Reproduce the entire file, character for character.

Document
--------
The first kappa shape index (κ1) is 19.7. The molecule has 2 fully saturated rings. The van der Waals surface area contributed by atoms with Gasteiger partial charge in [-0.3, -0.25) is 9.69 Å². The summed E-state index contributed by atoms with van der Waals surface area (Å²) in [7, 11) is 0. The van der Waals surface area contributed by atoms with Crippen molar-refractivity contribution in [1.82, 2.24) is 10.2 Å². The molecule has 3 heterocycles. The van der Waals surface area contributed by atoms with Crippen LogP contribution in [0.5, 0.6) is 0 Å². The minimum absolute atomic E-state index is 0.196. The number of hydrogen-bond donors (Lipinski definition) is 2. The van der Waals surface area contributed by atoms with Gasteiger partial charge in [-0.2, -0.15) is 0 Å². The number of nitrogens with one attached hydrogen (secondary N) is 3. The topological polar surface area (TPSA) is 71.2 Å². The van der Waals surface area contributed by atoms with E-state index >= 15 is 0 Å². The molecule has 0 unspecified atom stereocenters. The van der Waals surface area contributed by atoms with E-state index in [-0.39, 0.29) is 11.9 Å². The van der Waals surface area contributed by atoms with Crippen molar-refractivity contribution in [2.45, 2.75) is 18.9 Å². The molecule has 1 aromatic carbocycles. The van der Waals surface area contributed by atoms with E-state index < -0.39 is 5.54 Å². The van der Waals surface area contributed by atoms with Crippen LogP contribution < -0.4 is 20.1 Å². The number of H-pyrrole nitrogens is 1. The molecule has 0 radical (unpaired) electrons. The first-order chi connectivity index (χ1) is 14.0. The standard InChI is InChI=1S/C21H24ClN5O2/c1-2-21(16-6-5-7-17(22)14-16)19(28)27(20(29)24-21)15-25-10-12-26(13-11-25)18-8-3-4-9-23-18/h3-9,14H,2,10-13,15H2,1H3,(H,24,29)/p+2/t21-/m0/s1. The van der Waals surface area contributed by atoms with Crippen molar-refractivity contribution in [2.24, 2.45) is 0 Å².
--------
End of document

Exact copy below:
The first kappa shape index (κ1) is 19.7. The molecule has 2 fully saturated rings. The van der Waals surface area contributed by atoms with Gasteiger partial charge in [-0.3, -0.25) is 9.69 Å². The summed E-state index contributed by atoms with van der Waals surface area (Å²) in [7, 11) is 0. The van der Waals surface area contributed by atoms with Crippen molar-refractivity contribution in [1.82, 2.24) is 10.2 Å². The molecule has 3 heterocycles. The van der Waals surface area contributed by atoms with Crippen LogP contribution in [0.5, 0.6) is 0 Å². The minimum absolute atomic E-state index is 0.196. The number of hydrogen-bond donors (Lipinski definition) is 2. The van der Waals surface area contributed by atoms with Gasteiger partial charge in [-0.2, -0.15) is 0 Å². The number of nitrogens with one attached hydrogen (secondary N) is 3. The topological polar surface area (TPSA) is 71.2 Å². The van der Waals surface area contributed by atoms with E-state index >= 15 is 0 Å². The molecule has 0 unspecified atom stereocenters. The van der Waals surface area contributed by atoms with E-state index in [-0.39, 0.29) is 11.9 Å². The van der Waals surface area contributed by atoms with Crippen molar-refractivity contribution in [2.45, 2.75) is 18.9 Å². The molecule has 1 aromatic carbocycles. The van der Waals surface area contributed by atoms with E-state index < -0.39 is 5.54 Å². The van der Waals surface area contributed by atoms with Crippen LogP contribution < -0.4 is 20.1 Å². The number of H-pyrrole nitrogens is 1. The molecule has 0 radical (unpaired) electrons. The first-order chi connectivity index (χ1) is 14.0. The standard InChI is InChI=1S/C21H24ClN5O2/c1-2-21(16-6-5-7-17(22)14-16)19(28)27(20(29)24-21)15-25-10-12-26(13-11-25)18-8-3-4-9-23-18/h3-9,14H,2,10-13,15H2,1H3,(H,24,29)/p+2/t21-/m0/s1. The van der Waals surface area contributed by atoms with Crippen molar-refractivity contribution in [2.24, 2.45) is 0 Å².